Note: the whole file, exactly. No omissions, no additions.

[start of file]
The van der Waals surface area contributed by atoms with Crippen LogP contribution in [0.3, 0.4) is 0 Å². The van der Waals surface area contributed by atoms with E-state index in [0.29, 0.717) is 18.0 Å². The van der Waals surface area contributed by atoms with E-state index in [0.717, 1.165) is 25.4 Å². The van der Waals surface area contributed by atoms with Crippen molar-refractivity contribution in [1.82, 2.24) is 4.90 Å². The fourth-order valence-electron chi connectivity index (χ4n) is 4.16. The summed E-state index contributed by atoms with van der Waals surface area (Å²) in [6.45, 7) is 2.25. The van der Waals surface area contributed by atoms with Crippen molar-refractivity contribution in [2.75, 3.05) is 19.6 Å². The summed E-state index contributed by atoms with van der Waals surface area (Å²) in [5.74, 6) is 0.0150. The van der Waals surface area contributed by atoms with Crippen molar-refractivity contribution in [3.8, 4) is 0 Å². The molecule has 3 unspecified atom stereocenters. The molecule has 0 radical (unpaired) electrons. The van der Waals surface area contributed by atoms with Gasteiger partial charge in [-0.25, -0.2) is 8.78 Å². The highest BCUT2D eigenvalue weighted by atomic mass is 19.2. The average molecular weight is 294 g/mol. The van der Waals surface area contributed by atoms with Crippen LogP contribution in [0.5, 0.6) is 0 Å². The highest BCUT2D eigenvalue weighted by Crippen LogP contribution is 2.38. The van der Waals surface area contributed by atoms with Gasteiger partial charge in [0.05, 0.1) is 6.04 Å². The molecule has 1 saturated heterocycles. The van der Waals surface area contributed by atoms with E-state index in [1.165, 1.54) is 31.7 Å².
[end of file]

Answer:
The van der Waals surface area contributed by atoms with Crippen LogP contribution in [0.3, 0.4) is 0 Å². The van der Waals surface area contributed by atoms with E-state index in [0.29, 0.717) is 18.0 Å². The van der Waals surface area contributed by atoms with E-state index in [0.717, 1.165) is 25.4 Å². The van der Waals surface area contributed by atoms with Crippen molar-refractivity contribution in [1.82, 2.24) is 4.90 Å². The fourth-order valence-electron chi connectivity index (χ4n) is 4.16. The summed E-state index contributed by atoms with van der Waals surface area (Å²) in [6.45, 7) is 2.25. The van der Waals surface area contributed by atoms with Crippen molar-refractivity contribution in [2.75, 3.05) is 19.6 Å². The summed E-state index contributed by atoms with van der Waals surface area (Å²) in [5.74, 6) is 0.0150. The van der Waals surface area contributed by atoms with Crippen molar-refractivity contribution in [3.8, 4) is 0 Å². The molecule has 3 unspecified atom stereocenters. The molecule has 0 radical (unpaired) electrons. The van der Waals surface area contributed by atoms with Gasteiger partial charge in [-0.25, -0.2) is 8.78 Å². The highest BCUT2D eigenvalue weighted by atomic mass is 19.2. The average molecular weight is 294 g/mol. The van der Waals surface area contributed by atoms with Crippen LogP contribution in [0.5, 0.6) is 0 Å². The highest BCUT2D eigenvalue weighted by Crippen LogP contribution is 2.38. The van der Waals surface area contributed by atoms with Gasteiger partial charge in [0.05, 0.1) is 6.04 Å². The molecule has 1 saturated heterocycles. The van der Waals surface area contributed by atoms with E-state index in [1.165, 1.54) is 31.7 Å².